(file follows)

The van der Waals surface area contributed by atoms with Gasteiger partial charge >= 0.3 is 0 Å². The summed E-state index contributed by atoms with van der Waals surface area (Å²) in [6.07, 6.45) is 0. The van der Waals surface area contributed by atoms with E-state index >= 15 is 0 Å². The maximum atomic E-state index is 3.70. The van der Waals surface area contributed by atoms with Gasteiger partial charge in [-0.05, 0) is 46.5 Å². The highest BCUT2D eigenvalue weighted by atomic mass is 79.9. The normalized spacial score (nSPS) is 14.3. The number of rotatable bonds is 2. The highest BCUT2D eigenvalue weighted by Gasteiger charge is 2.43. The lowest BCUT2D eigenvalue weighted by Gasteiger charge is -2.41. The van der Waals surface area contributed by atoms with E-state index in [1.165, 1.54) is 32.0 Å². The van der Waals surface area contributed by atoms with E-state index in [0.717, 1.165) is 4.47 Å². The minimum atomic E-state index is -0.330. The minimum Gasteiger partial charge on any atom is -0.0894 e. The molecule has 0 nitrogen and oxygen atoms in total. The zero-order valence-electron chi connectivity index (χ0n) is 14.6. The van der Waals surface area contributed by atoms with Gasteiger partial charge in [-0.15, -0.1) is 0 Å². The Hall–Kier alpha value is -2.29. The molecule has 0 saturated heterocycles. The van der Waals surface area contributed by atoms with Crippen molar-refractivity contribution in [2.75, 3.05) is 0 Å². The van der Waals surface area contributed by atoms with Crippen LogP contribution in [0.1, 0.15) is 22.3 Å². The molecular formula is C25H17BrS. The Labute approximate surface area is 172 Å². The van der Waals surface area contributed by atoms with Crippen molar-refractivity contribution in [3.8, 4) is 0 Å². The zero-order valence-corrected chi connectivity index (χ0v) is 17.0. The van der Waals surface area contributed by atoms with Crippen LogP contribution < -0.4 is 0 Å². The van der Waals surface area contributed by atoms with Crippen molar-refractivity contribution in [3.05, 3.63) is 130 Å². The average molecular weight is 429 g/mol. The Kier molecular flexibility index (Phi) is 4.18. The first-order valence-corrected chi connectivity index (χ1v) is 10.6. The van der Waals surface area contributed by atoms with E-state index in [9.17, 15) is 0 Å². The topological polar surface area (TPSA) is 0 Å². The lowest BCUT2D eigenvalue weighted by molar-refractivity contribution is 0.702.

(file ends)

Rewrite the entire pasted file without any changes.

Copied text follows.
The van der Waals surface area contributed by atoms with Gasteiger partial charge >= 0.3 is 0 Å². The summed E-state index contributed by atoms with van der Waals surface area (Å²) in [6.07, 6.45) is 0. The van der Waals surface area contributed by atoms with E-state index >= 15 is 0 Å². The maximum atomic E-state index is 3.70. The van der Waals surface area contributed by atoms with Gasteiger partial charge in [-0.05, 0) is 46.5 Å². The highest BCUT2D eigenvalue weighted by atomic mass is 79.9. The normalized spacial score (nSPS) is 14.3. The number of rotatable bonds is 2. The highest BCUT2D eigenvalue weighted by Gasteiger charge is 2.43. The lowest BCUT2D eigenvalue weighted by Gasteiger charge is -2.41. The van der Waals surface area contributed by atoms with E-state index in [1.165, 1.54) is 32.0 Å². The van der Waals surface area contributed by atoms with E-state index in [0.717, 1.165) is 4.47 Å². The minimum atomic E-state index is -0.330. The minimum Gasteiger partial charge on any atom is -0.0894 e. The molecule has 0 nitrogen and oxygen atoms in total. The zero-order valence-electron chi connectivity index (χ0n) is 14.6. The van der Waals surface area contributed by atoms with Gasteiger partial charge in [-0.15, -0.1) is 0 Å². The Hall–Kier alpha value is -2.29. The molecule has 0 saturated heterocycles. The van der Waals surface area contributed by atoms with Crippen molar-refractivity contribution in [2.75, 3.05) is 0 Å². The van der Waals surface area contributed by atoms with Crippen LogP contribution in [0.1, 0.15) is 22.3 Å². The molecular formula is C25H17BrS. The Labute approximate surface area is 172 Å². The van der Waals surface area contributed by atoms with Crippen molar-refractivity contribution in [3.8, 4) is 0 Å². The zero-order valence-corrected chi connectivity index (χ0v) is 17.0. The van der Waals surface area contributed by atoms with Crippen LogP contribution < -0.4 is 0 Å². The van der Waals surface area contributed by atoms with Crippen molar-refractivity contribution in [3.05, 3.63) is 130 Å². The average molecular weight is 429 g/mol. The Kier molecular flexibility index (Phi) is 4.18. The first-order valence-corrected chi connectivity index (χ1v) is 10.6. The van der Waals surface area contributed by atoms with E-state index in [9.17, 15) is 0 Å². The topological polar surface area (TPSA) is 0 Å². The lowest BCUT2D eigenvalue weighted by molar-refractivity contribution is 0.702.